Fellow cyclist Johnny Knowles recalls introducing the comic to his young daughter. Williams, remembering the family had a house in Greece, greeted her in Greek. Afterward, she announced she didn’t believe it was really him. The comedian, about to jump on his bike, “unzips his sports jersey like a mad flasher,” recalls Knowles, “sticks his chest out and yells, ‘I am Robin Williams! Who else could have this much chest hair?!’ “
Brad McKenzie knew Williams from his regular visits to 3 Ring Cycles in San Anselmo. “He did a Happy Feet routine with my kids here. It was pretty awesome because we had this little show that he did on his own, with just our family here in the shop,” he says.
In the fraternity of local bike retailers, Williams was appreciated as a patron and, at times, a savior. When an iconic San Francisco bike store was up for sale 10 years ago, the actor was approached to back a bid that would keep the shop in the hands of its managers. He quietly offered $200,000, but the bid ultimately fizzled. Years ago, when A Bicycle Odyssey in Sausalito was crippled by an embezzling employee, owner Tony Tam faced tough times. The actor wrote him a check for $10,000 as a “down payment for bikes” when Tam refused his offer for help.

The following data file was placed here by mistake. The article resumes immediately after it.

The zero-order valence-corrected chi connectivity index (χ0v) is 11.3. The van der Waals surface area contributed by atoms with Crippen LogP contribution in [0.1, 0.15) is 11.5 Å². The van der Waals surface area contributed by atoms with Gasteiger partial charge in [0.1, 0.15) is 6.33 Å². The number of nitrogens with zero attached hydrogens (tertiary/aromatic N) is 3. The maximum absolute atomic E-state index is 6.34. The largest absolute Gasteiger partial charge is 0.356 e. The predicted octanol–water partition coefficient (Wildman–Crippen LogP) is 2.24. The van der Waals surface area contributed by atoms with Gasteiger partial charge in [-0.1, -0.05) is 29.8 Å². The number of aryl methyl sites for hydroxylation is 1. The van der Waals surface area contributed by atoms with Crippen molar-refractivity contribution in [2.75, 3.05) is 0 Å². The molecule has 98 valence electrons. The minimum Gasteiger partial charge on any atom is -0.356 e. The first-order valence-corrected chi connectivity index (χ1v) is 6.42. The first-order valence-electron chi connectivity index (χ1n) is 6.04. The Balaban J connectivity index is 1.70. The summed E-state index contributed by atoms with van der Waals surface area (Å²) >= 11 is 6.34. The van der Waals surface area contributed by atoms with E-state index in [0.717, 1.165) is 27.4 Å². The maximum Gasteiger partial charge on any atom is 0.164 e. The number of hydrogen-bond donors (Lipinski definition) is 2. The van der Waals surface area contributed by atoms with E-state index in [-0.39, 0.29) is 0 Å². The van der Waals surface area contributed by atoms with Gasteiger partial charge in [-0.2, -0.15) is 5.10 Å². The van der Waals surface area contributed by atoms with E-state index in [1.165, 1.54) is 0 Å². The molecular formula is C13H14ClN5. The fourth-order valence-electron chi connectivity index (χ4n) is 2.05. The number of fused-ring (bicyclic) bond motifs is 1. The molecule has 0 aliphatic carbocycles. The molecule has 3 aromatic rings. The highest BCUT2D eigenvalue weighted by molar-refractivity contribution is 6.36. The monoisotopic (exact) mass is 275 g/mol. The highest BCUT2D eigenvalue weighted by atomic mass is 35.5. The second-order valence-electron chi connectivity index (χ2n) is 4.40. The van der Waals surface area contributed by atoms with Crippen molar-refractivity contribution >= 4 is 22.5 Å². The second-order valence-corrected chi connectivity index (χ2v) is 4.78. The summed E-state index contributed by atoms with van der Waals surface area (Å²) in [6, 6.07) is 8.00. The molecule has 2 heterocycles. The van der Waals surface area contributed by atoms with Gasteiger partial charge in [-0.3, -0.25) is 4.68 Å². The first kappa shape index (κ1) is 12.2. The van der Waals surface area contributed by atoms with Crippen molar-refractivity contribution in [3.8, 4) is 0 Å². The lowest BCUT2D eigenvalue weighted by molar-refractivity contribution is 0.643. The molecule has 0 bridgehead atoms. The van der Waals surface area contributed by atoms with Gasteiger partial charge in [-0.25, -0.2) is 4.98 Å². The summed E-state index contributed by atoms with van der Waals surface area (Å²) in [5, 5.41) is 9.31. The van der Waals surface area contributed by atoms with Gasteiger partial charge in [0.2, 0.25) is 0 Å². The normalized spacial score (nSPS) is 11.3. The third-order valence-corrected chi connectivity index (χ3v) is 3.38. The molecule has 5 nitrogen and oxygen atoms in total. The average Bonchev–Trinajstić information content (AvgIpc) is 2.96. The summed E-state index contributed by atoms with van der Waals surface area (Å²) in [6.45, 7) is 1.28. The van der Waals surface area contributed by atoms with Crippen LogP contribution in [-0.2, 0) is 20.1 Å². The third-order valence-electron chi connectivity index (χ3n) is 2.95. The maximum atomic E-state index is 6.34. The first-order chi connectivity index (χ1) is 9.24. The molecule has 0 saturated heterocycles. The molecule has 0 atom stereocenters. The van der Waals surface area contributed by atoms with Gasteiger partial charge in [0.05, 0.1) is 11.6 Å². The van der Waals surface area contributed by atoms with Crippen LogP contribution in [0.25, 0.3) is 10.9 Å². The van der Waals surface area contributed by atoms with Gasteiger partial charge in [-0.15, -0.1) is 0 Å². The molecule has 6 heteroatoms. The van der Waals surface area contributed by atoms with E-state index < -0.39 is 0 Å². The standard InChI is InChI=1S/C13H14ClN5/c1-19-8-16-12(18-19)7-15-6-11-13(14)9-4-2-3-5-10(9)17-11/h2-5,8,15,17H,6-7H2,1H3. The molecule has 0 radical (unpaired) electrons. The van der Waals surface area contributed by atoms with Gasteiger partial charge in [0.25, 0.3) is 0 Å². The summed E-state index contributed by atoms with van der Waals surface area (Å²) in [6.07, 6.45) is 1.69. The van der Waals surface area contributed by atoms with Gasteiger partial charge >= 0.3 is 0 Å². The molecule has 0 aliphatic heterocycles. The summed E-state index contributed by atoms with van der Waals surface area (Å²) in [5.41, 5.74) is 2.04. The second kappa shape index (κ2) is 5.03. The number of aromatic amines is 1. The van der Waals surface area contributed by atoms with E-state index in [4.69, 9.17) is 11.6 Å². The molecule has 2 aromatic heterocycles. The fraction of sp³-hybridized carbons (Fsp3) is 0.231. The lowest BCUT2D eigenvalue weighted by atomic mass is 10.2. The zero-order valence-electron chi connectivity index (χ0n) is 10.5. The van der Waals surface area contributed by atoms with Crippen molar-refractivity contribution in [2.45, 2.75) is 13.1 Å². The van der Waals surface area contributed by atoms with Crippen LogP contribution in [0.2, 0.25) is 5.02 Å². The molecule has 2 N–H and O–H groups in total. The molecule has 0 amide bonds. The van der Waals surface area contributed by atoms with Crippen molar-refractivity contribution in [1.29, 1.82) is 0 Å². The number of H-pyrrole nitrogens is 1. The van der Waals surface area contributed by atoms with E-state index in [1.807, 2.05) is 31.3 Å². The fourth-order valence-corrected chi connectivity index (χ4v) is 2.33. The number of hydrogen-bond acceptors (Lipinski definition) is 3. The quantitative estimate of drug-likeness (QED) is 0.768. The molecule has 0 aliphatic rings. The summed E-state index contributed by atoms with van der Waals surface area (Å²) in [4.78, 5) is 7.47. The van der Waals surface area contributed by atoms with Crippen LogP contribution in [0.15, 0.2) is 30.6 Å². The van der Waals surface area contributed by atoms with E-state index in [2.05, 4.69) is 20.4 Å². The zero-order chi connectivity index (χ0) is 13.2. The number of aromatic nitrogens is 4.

But it was the regular outings, where he would come in and shop for parts and gear for customized bikes, like a $12,000 Bianchi, that the small retailers appreciated. Given his collection at one point hovered around 100 bikes (many of which he auctioned off for charity), it was no small act.
“He would come in and special-order parts and then come back and pick them up. He could have shopped online or sent an assistant, but he always came in himself and waited in line, just like anybody else,” says George Travin, a bike mechanic at Tam Bikes. “He always picked up in the store to support the business. Very humble, quiet. He’s just a nice guy.”
A tribute to Williams at The Depot Bookstore & Cafe in Mill Valley
The staff at The Depot Bookstore & Cafe down the street echoed the sentiment. “There’s a Barnes & Noble nearby, but he came here to shop for his daughter’s birthday card and asked us which one we liked,” a clerk tells me. Williams had coffee with an elder statesman of comedy, Mort Sahl, at the Depot on Sunday, less than 24 hours before he died.